June 28th, 2010
March 5, 1982: the deadliest fire in Lowell, MA’s history takes the lives of 8 people.
March 7, 1982: Victor Rosario, a 24 year old bystander, was named the prime suspect. Hours after that, Rosario signed a confession stating he and two others threw Molotov cocktails into the building, starting the blaze.
A recent Boston Globe article focuses on the shortcomings of the prosecution’s case against Rosario.
Although Rosario signed a confession, the translator who assisted with the interrogation now says that Rosario was delusional at the time. Dr. Judith Edershiem, a forensic psychiatrist who reviewed with the case, opined that Rosario was suffering from alcohol withdrawal, resulting in delirium tremens (“DT’s”). An examination revealed that Rosario had severe liver damage; at the time of the interrogation he had gone 48 hours without a drink. Dr. Alison Fife, a forensic psychiatrist who examined all the evidence from the interrogation, claims that the interview should have been stopped. Fife observed that Rosario was not making sense and seemed “out of control.”
There are also shortcomings with the fire science used in Rosario’s case. Even though he “confessed” to using Molotov cocktails, no accelerant was found at the scene of the fire. John Lentini, a prominent fire scientist, stated that if Molotov cocktails were used, there would be physical evidence of them. “It’s hard to break a beer bottle; the neck almost never breaks because it’s small and compact, and the bottom is usually in one piece,’’ said Lentini. “If they were there, they would’ve found them.’’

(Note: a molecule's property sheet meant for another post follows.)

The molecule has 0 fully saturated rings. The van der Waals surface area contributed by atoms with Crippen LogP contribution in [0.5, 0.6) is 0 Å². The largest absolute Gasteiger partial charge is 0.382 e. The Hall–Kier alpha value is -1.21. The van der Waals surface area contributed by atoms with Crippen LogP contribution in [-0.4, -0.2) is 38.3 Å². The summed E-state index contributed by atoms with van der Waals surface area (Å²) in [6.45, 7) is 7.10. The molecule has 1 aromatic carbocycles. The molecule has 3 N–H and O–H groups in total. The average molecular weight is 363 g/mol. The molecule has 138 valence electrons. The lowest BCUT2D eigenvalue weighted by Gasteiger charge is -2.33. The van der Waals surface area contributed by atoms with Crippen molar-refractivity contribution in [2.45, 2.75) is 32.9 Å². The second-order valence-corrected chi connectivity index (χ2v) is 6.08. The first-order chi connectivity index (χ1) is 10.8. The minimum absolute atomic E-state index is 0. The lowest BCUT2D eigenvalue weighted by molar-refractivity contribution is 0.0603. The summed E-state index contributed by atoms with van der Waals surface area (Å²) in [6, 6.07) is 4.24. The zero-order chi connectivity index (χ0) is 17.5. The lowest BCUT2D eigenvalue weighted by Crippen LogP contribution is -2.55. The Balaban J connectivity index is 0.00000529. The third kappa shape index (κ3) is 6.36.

Arson experts who reexamined the evidence believe that the fire could have been started accidentally. The police experts cited the fire’s speed, two points of origin, and certain patterns of charring as evidence of arson. But fire experts today and the National Fire Protection Association 921 Manual both state that the evidence cited is consistent with an accidental fire.
The new fire investigators say it’s possible that a space heater could have been the cause of the fire. The heater was located between three rooms that had the most burn damage.
The Globe article also points out other significant shortcomings in Rosario’s case, including suspect eyewitness testimony and problems with Rosario’s defense attorney.
Victor Rosario, 52, has now spent more of his life in jail than out. He has filed two unsuccessful appeals. The New England Innocence Project and The CPCS Innocence Program have joined together to support Boston attorneys Andrea Petersen and Esther Horwitz in challenging this conviction.
To read the entire Globe article, click here.